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Estimating values for nondetectable samples.

Authors
Sanderson-W; Echt-A; Ewers-L; Hornung-R
Source
American Industrial Hygiene Conference and Exposition, May 19-23, 1997, Dallas, Texas. Fairfax, VA: American Industrial Hygiene Association, 1997 May; :78
Link
NIOSHTIC No.
20041328
Abstract
When estimating worker exposures to a particular toxic agent, sample measurements are sometimes below the limit of detection (LOD) of the analytical method. The industrial hygienist is then challenged to select valid estimates for those samples in order to calculate an unbiased average exposure concentration. Several techniques have been proposed for estimating average concentrations from data containing nondetectable samples. These methods include a maximum likelihood statistical method and two methods involving the limit of detection. The maximum likelihood method is complex and requires laborious calculations, while the other methods involve simply substituting the LOD/2 or the LOD/square-root-of 2 for each nondetectable value. Using Monte Carlo simulation, the LOD/square-root-of-2 has been shown to provide more accurate estimates of the mean and standard deviation when the measurement data are not highly skewed, but the LOD/2 is recommended when the data are highly skewed (GSD > 3.0). Samples for airborne lead concentrations from bridge painters were used to evaluate these recommended values for the LOD. A total of 105 samples were collected on 37-mm polyvinyl chloride filters at a flow rate of 1 liter per minute (Lpm) and analyzed using flame atomic absorption spectroscopy (flameAA); 25 (23.8%) of the samples were below the analytical LOD. To estimate the true concentrations on these nondetectable samples, they were reanalyzed using graphite furnace atomic absorption spectroscopy, which is a more sensitive analytical method. All 25 samples were above the LOD for the graphite furnace method, and these values were substituted for the flame-AA LOD. The geometric mean (GM) and geometric standard deviation (GSD) of all 105 samples were then compared to the GM and GSD calculated by substituting the nondetectable values with the LOD/2 and the LOD/square-root-of-2. The GM (GSD) for the measurements with the graphite furnace measurements substituted for the nondetectable values were 28.1 (7.0) micrograms/cubic meter, while the GM (CSD) with the LOD/2 and the LOD/square-root-of- 2 substituted for the nondetectable samples were 29.1 (6.7) and 31 .6 (6.2), respectively. This analysis supports the recommendation that substitution of nondetectable values by the LOD/2 should be used when data are highly skewed.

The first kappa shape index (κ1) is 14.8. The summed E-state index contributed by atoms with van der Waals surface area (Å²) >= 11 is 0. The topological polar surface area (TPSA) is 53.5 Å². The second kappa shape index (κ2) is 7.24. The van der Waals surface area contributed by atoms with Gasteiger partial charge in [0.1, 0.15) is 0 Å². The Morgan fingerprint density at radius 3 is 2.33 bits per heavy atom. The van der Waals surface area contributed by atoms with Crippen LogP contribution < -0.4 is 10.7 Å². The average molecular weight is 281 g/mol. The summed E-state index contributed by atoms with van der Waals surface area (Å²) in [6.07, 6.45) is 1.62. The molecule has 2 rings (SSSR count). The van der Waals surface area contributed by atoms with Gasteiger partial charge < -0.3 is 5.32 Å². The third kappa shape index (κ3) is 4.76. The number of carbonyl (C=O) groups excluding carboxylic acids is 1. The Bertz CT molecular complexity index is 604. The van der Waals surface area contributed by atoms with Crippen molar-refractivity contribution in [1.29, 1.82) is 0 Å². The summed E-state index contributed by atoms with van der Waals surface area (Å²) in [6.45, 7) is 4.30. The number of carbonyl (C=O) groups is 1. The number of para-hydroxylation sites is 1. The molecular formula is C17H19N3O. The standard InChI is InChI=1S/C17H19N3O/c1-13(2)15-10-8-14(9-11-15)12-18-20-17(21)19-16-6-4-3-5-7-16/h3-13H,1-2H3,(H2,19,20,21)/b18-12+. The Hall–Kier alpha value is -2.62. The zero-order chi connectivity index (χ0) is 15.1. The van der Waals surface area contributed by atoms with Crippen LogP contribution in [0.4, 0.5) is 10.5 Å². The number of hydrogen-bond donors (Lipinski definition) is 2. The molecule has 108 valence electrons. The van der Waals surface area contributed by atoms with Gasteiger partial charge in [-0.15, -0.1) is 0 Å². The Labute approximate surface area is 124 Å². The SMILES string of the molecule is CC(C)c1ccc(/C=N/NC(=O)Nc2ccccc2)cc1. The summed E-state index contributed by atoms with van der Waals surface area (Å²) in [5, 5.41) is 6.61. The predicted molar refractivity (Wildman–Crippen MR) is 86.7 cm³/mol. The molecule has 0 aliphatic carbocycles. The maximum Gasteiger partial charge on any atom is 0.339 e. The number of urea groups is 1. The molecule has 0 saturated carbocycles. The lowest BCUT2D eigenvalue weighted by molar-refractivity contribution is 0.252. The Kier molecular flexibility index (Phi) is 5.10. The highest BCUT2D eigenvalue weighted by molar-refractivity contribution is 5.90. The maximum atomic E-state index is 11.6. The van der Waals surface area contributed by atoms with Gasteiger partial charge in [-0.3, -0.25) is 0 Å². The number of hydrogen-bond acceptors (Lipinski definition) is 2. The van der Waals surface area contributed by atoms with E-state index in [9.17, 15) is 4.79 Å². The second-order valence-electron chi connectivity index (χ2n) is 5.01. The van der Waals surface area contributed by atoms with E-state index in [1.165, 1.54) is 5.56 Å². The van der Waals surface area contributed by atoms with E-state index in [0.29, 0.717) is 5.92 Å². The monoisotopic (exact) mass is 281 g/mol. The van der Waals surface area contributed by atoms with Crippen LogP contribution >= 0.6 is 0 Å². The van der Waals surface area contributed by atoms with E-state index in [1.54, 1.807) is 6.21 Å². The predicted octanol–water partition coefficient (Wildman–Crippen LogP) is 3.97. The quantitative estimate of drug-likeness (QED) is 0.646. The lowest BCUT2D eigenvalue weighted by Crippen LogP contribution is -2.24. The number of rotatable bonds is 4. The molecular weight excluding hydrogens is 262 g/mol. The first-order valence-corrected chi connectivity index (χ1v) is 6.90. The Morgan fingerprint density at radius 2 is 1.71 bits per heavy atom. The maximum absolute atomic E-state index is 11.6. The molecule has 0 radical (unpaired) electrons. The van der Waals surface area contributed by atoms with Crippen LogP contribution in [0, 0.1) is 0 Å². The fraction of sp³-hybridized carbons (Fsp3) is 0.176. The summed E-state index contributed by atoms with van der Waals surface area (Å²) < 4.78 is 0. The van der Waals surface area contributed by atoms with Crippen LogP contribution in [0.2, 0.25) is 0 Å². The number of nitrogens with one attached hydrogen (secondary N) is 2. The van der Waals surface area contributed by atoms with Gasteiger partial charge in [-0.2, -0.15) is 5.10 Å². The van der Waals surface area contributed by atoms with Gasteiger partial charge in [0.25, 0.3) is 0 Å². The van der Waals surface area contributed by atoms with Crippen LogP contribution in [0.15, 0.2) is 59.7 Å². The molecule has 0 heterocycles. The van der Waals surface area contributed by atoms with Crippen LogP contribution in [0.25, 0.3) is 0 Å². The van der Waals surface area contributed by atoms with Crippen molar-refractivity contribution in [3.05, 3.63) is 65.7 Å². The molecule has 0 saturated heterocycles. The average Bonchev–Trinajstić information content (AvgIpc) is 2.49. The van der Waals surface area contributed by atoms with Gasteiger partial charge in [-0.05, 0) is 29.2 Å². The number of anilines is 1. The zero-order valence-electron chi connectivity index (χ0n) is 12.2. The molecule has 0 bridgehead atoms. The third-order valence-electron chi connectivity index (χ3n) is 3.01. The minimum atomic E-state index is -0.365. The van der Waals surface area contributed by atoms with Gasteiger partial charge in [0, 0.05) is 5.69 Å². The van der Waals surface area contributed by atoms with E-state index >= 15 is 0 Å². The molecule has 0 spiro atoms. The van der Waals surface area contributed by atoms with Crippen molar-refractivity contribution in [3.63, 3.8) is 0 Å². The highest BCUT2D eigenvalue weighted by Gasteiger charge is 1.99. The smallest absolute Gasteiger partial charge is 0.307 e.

Keywords
Workers; Work-environment; Exposure-levels; Toxins; Sampling; Analytical-methods; Industrial-hygienists; Industrial-hygiene; Statistical-analysis
CAS No.
7439-92-1
Publication Date
19970519
Document Type
Abstract
Fiscal Year
1997
NTIS Accession No.
NTIS Price
NIOSH Division
DSHEFS
Source Name
American Industrial Hygiene Conference and Exposition, May 19-23, 1997, Dallas, Texas
State
OH
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